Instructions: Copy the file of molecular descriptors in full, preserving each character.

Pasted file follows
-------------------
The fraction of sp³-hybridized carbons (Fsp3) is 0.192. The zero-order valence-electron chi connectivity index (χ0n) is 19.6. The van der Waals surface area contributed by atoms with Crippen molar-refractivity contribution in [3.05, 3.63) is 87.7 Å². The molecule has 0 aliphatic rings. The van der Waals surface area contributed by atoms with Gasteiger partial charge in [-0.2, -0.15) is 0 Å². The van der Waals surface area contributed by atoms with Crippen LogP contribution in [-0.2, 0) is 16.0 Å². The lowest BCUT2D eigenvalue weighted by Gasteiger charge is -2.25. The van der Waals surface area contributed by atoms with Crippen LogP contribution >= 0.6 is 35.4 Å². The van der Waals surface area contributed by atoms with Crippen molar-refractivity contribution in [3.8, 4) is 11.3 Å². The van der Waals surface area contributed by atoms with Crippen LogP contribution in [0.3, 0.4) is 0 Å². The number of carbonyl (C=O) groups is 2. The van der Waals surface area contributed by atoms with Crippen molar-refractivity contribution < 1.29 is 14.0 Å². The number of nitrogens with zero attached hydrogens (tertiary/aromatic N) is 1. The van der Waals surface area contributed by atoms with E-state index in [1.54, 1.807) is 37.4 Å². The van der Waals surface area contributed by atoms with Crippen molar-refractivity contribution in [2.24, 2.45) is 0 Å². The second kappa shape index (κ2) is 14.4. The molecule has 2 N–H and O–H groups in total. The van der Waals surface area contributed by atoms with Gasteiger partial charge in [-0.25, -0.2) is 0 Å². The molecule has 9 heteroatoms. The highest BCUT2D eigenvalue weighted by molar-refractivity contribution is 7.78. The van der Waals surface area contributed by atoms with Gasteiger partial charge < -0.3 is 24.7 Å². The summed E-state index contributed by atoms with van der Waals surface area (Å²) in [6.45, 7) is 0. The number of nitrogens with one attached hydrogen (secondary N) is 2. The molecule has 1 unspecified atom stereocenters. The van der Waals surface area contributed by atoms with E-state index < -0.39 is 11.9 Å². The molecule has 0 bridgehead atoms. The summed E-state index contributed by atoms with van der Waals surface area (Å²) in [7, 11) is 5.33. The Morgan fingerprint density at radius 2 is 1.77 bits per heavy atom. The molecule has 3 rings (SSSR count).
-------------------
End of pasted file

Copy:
The fraction of sp³-hybridized carbons (Fsp3) is 0.192. The zero-order valence-electron chi connectivity index (χ0n) is 19.6. The van der Waals surface area contributed by atoms with Crippen molar-refractivity contribution in [3.05, 3.63) is 87.7 Å². The molecule has 0 aliphatic rings. The van der Waals surface area contributed by atoms with Gasteiger partial charge in [-0.2, -0.15) is 0 Å². The van der Waals surface area contributed by atoms with Crippen LogP contribution in [-0.2, 0) is 16.0 Å². The lowest BCUT2D eigenvalue weighted by Gasteiger charge is -2.25. The van der Waals surface area contributed by atoms with Crippen LogP contribution >= 0.6 is 35.4 Å². The van der Waals surface area contributed by atoms with Crippen molar-refractivity contribution in [3.8, 4) is 11.3 Å². The van der Waals surface area contributed by atoms with Crippen LogP contribution in [0.3, 0.4) is 0 Å². The number of carbonyl (C=O) groups is 2. The van der Waals surface area contributed by atoms with Crippen molar-refractivity contribution < 1.29 is 14.0 Å². The number of nitrogens with zero attached hydrogens (tertiary/aromatic N) is 1. The van der Waals surface area contributed by atoms with E-state index in [1.54, 1.807) is 37.4 Å². The van der Waals surface area contributed by atoms with Crippen molar-refractivity contribution in [2.24, 2.45) is 0 Å². The second kappa shape index (κ2) is 14.4. The molecule has 2 N–H and O–H groups in total. The van der Waals surface area contributed by atoms with Gasteiger partial charge in [-0.25, -0.2) is 0 Å². The molecule has 9 heteroatoms. The highest BCUT2D eigenvalue weighted by molar-refractivity contribution is 7.78. The van der Waals surface area contributed by atoms with Gasteiger partial charge < -0.3 is 24.7 Å². The summed E-state index contributed by atoms with van der Waals surface area (Å²) in [6.45, 7) is 0. The number of nitrogens with one attached hydrogen (secondary N) is 2. The molecule has 1 unspecified atom stereocenters. The van der Waals surface area contributed by atoms with E-state index < -0.39 is 11.9 Å². The molecule has 0 bridgehead atoms. The summed E-state index contributed by atoms with van der Waals surface area (Å²) in [7, 11) is 5.33. The Morgan fingerprint density at radius 2 is 1.77 bits per heavy atom. The molecule has 3 rings (SSSR count).